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Largest U.S. Hmong New Year Celebration Kicks Off in California

The nation's largest annual Hmong-American celebration is now underway.

Founded in 1999, the Hmong International New Year began as a way for the local Hmong community to celebrate the new year and promote Hmong culture and heritage. The event, which opened Dec. 26 in Fresno, California, now attracts people from across the country, according to organizers.

Hmong-American women in traditional clothing at the 2015 Hmong International New Year in Fresno, California. Photo by Xiong VFX

According to Elk Grove Mayor Steve Ly, the nation's first Hmong-American mayor, the annual event attracts nearly 200,000 attendees. "It is the largest assembly of the Hmong ethnic group in the United States and perhaps in the world," Ly told NBC News, adding that he was "excited" to attend the event's opening day.

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The week-long celebration features food booths, craft vendors, cultural performances, and competitions, including a Miss Hmong International beauty pageant, traditional dance competition, singing competition, and sports tournaments.

Seng Alex Vang at Hmong International New Year in Fresno, California. Courtesy of Seng Alex Vang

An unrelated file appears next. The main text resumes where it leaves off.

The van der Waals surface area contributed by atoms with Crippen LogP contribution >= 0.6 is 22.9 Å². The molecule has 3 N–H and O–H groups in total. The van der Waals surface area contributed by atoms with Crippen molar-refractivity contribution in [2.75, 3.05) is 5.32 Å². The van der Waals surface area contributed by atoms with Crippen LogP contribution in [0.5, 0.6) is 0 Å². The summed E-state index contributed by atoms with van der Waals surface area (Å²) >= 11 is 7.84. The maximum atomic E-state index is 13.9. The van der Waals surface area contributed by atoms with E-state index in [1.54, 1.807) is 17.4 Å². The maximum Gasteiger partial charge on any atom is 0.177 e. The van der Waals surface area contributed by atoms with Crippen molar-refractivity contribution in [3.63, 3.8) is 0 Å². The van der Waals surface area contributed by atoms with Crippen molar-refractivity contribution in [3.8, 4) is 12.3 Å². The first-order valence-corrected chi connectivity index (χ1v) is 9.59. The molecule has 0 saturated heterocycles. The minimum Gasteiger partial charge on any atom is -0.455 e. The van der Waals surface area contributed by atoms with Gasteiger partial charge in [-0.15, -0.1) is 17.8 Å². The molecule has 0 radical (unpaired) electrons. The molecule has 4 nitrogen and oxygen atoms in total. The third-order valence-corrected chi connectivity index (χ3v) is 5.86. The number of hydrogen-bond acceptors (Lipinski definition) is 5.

“Traditionally in Southeast Asia, villages celebrated the new year’s festival at the end of the harvest,” Seng Alex Vang, who teaches writing at the University of California, Merced and Asian-American studies at California State University, Stanislaus, told NBC News. “It is a significant cultural celebration for families and clan members to celebrate the New Year privately — often referred to as ‘Eating 30’ — and public festivals that include song, poetry, and courtship games for youth. Often after the New Year’s, it is common and expected for those who are of age to get married.”

Hmong-American communities celebrate the Hmong new year’s festival on different weekends from October through December, culminating in the week-long festival in Fresno, according to organizers.

“How Hmong Americans celebrate the New Years have changed over the past 40 years,” Vang said. “Today it is also a huge economic opportunity for small Hmong family businesses and vendors as well as a huge economic boost for the local economy.”

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